Get happy with colour­ful clothing

Fashion Quarterly - - Inside -

Candy bright colours. Faux fur back­packs. Se­quins in the day­time. Any­thing with goo­gly eyes… some call them ‘happy clothes’, oth­ers call it ‘YOLO dress­ing’, and here in New Zealand, we’re not very good at it. “Black, black, black. They love it,” wrote Bri­tish fash­ion ed­i­tor Lisa Arm­strong about the New Zealand fash­ion set’s ob­ses­sion with gloomy gar­ments. That was in 2004 when the then-fash­ion writer for The Times was a guest at New Zealand Fash­ion Week, and well over a decade later, the som­bre styling seen on and off our lo­cal run­ways is ev­i­dence that not a lot has changed.

You could blame Zambesi, NOM*d, World and Karen Walker. At

Lon­don Fash­ion Week in 1999, the press-coined ‘Big Four’ made a com­bined splash on the in­ter­na­tional stage with their (mostly) moody col­lec­tions. De­scribed by re­view­ers at the time as ‘edgy’, ‘dark’, and ‘in­tel­lec­tual’, it ce­mented our rep­u­ta­tion — and fix­a­tion — with black.

If you asked lo­cal fash­ion his­to­rian Doris de Pont, she’d say our predilec­tion for black has more to do with the New Zealand psy­che. “There’s a dark as­pect to our na­ture, a melan­choly,” she wrote in her 2012 book of es­says, Black: His­tory of Black in Fash­ion, So­ci­ety and Cul­ture in New Zealand.

This isn’t to say we are all ut­terly mis­er­able. Aca­demic re­search, how­ever, paints a dif­fer­ent pic­ture. A 2013 study from the Univer­sity of Hert­ford­shire found that wom­ens’ clothing choices were heav­ily influenced by their emo­tional states. In a low mood, 57% would wear a baggy top com­pared to 2% when happy. Con­versely, they’d be 10 times more likely to put on a favourite dress when happy (62%), than when feel­ing de­pressed (6%). The up­shot of the study was that we grav­i­tate to­wards clothes that suit how we are feel­ing on any given day — and it makes sense. When you’re un­der a cloud, noth­ing feels more com­fort­ing than a suit­ably storm-coloured knit. But does that make an es­sen­tially mono­chrome wardrobe a sig­ni­fier of some kind of la­tent de­pres­sion?

Ac­cord­ing to an­other study by psy­chol­o­gists Adam D. Galin­sky and Hajo Adam, the con­cern isn’t that your clothing re­flects your mood, but af­fects it. Their re­search ex­plored the ef­fects of wear­ing an iden­ti­cal

Splashed across

your face or a T-shirt, a smile is con­ta­gious, so get out there and spread those pos­i­tive vibes

white lab coat upon two groups of par­tic­i­pants — the first group be­liev­ing that the coat was a doc­tor’s coat, and the sec­ond be­liev­ing it to be a painter’s. It even­tu­ated that those wear­ing the ‘doc­tor’s’ coat were able to bet­ter con­cen­trate on a set task than those wear­ing the ‘painter’s’ coat, and thus the mind-al­ter­ing abil­i­ties of our clothes were con­firmed.

The key in­fer­ence we can draw from this study is that happy clothes are the only thing stand­ing be­tween you and a perkier per­son­al­ity. How, now, to in­te­grate said happy clothes into your wardrobe with­out look­ing like an ex­tra on a chil­dren’s tele­vi­sion show? There are two ap­proaches. The first is to ease into it as you would with any tricky trend, which means ac­cent­ing your usual grey marle and denim with play­ful ac­ces­sories — think fun phone cases, fluffy bag charms, and silly state­ment ear­rings. It’s a band­wagon that brands from Moschino to Miu Miu have jumped on. No one, how­ever, has mon­e­tised it bet­ter than Bri­tish de­signer Anya Hind­march, whose suede ‘stick­ers’ in cute shapes in­clud­ing fried eggs and space in­vaders start at $100 USD, and af­ter four years on the mar­ket, re­main in hot de­mand.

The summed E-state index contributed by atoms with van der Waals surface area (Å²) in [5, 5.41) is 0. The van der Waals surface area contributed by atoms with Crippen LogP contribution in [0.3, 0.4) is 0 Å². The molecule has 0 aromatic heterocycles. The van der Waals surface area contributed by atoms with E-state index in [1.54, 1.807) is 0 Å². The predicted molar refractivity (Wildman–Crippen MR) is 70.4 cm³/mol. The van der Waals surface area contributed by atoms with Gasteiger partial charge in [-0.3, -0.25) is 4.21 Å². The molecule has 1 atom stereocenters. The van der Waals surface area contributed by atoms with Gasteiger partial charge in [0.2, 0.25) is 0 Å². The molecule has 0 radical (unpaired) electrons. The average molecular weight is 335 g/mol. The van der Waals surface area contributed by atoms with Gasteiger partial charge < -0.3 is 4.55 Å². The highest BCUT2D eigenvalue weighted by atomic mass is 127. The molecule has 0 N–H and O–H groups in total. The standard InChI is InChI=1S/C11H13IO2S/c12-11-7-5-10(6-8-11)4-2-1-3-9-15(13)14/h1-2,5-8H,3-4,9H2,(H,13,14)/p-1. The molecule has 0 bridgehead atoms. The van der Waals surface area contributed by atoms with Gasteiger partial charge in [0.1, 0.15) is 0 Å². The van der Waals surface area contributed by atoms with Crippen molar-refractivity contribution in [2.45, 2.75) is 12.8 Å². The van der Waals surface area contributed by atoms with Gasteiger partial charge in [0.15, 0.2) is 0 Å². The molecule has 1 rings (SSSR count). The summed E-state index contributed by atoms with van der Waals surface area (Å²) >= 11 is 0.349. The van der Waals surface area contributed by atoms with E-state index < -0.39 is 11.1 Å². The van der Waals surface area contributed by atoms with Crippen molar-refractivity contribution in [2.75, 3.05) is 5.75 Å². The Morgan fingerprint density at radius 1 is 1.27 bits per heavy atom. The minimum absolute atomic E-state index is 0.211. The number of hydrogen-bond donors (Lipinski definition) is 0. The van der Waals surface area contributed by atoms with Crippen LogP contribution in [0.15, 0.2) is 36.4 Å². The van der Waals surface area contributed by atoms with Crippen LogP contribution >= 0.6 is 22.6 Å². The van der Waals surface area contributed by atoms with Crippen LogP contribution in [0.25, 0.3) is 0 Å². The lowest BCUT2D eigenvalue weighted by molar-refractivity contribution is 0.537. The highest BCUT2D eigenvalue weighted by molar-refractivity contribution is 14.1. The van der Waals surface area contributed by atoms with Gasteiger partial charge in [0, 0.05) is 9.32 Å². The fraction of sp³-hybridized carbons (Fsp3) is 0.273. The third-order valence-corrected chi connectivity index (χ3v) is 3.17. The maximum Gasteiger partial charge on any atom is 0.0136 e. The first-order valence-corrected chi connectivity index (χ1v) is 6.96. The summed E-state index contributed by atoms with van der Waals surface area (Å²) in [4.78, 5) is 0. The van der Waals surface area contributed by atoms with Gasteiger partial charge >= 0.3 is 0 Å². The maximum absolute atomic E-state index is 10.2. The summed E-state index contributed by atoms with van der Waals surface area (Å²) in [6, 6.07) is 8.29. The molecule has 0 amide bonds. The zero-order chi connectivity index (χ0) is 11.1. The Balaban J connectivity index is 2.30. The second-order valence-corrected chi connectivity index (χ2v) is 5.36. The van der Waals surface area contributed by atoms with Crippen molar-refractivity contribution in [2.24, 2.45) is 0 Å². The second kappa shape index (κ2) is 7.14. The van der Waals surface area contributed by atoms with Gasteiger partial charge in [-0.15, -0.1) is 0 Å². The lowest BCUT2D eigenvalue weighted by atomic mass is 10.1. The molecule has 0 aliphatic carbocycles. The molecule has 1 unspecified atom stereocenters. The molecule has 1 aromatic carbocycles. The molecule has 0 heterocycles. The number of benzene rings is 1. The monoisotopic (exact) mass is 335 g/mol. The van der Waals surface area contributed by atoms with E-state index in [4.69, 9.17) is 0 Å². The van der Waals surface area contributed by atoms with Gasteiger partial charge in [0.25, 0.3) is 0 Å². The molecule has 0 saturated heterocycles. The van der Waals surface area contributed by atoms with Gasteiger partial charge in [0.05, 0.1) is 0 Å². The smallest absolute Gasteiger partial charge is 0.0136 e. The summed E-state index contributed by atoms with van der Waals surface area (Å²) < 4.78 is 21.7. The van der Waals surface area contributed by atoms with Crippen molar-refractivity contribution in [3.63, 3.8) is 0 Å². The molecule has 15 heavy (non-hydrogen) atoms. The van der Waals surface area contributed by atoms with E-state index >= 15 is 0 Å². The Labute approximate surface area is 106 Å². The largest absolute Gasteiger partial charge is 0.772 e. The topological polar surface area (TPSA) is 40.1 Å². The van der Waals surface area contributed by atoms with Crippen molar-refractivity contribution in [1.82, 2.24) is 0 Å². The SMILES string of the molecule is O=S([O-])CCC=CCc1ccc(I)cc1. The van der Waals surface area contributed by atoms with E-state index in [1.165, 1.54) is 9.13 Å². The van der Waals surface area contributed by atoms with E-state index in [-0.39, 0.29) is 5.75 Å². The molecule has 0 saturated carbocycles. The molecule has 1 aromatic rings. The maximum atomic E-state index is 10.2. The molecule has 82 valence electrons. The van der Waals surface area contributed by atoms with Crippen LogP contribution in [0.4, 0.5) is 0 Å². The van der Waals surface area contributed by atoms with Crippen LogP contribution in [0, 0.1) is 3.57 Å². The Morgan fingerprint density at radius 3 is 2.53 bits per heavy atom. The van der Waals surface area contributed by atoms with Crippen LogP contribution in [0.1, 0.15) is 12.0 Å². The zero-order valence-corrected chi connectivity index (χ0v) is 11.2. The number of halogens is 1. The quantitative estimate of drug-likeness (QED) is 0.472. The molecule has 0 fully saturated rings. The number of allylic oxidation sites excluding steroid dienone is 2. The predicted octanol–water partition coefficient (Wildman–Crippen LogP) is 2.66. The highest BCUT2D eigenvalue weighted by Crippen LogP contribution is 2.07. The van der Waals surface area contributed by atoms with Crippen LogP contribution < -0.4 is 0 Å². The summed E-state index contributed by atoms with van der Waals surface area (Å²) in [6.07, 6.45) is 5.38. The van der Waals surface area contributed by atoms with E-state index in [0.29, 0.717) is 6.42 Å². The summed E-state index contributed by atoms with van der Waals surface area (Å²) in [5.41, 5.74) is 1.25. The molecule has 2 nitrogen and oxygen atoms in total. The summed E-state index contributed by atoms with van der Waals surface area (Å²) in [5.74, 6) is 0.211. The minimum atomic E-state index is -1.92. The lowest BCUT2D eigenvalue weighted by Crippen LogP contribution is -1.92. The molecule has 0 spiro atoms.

It’s no won­der. These are try­ing times we’re liv­ing in, and we could prob­a­bly all use some cheer­ing up. Which is why we rec­om­mend the scarier, but un­doubt­edly faster-act­ing im­mer­sion method, for which you’ll want to take your cues from the Ital­ians. That’s right, we’re talk­ing the head-to-toe happy clothes that fash­ion blog­ger Chiara Fer­ragni and Vogue Nip­pon ed­i­tor-at-large Anna Dello Russo are both fa­mous for. Have you ever seen ei­ther scowl­ing in a street style snap? Ex­actly. So do as they do and em­brace all things fruity, frilly and fuzzy. Or per­haps pasta is your thing? Dolce & Gab­bana has a dress for that. Cats? Go for Gucci. A multi-coloured cro­chet blan­ket your Grand­mother gave you as a baby? House of Hol­land. Add a Pucci print, a sun­shine yel­low Max Mara vi­sor, and a Char­lotte Olympia pineap­ple purse, and get happy.

And as for an out­fit ad­di­tion that will en­hance not just your mood, but those around you? You could share the love with Saint Lau­rent’s heart coat, but for an eas­ier op­tion, look no fur­ther than the happy face mo­tif. Whether it’s splashed across your face or a T-shirt, a smile is con­ta­gious, so get out there and spread those pos­i­tive vibes.

Stella McCart­ney iPhone case, $113, from Net-a-Porter Shellys Lon­don boots, $341, from Nasty Gal

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